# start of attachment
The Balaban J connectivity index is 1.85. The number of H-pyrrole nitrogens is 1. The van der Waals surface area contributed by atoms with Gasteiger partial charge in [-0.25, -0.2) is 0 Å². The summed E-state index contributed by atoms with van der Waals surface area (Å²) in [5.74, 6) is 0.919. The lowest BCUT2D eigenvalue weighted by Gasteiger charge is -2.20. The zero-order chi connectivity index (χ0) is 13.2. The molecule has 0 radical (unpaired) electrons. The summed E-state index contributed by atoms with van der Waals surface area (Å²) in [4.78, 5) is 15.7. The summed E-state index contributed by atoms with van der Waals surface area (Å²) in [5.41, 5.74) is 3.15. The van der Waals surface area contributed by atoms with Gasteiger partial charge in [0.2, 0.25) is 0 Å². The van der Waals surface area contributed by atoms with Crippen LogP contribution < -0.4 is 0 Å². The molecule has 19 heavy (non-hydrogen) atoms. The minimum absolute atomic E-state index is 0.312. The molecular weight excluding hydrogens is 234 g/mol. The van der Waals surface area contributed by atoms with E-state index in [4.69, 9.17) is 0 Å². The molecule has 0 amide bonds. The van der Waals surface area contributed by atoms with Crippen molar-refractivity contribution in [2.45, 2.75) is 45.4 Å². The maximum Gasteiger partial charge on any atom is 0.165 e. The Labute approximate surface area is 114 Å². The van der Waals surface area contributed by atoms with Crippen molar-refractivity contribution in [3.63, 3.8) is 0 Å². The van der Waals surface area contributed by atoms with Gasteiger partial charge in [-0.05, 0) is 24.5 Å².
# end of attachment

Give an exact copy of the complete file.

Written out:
The Balaban J connectivity index is 1.85. The number of H-pyrrole nitrogens is 1. The van der Waals surface area contributed by atoms with Gasteiger partial charge in [-0.25, -0.2) is 0 Å². The summed E-state index contributed by atoms with van der Waals surface area (Å²) in [5.74, 6) is 0.919. The lowest BCUT2D eigenvalue weighted by Gasteiger charge is -2.20. The zero-order chi connectivity index (χ0) is 13.2. The molecule has 0 radical (unpaired) electrons. The summed E-state index contributed by atoms with van der Waals surface area (Å²) in [4.78, 5) is 15.7. The summed E-state index contributed by atoms with van der Waals surface area (Å²) in [5.41, 5.74) is 3.15. The van der Waals surface area contributed by atoms with Gasteiger partial charge in [0.2, 0.25) is 0 Å². The van der Waals surface area contributed by atoms with Crippen LogP contribution < -0.4 is 0 Å². The molecule has 19 heavy (non-hydrogen) atoms. The minimum absolute atomic E-state index is 0.312. The molecular weight excluding hydrogens is 234 g/mol. The van der Waals surface area contributed by atoms with E-state index in [4.69, 9.17) is 0 Å². The molecule has 0 amide bonds. The van der Waals surface area contributed by atoms with Crippen molar-refractivity contribution in [2.45, 2.75) is 45.4 Å². The maximum Gasteiger partial charge on any atom is 0.165 e. The Labute approximate surface area is 114 Å². The van der Waals surface area contributed by atoms with Crippen molar-refractivity contribution in [3.63, 3.8) is 0 Å². The van der Waals surface area contributed by atoms with Gasteiger partial charge in [-0.05, 0) is 24.5 Å².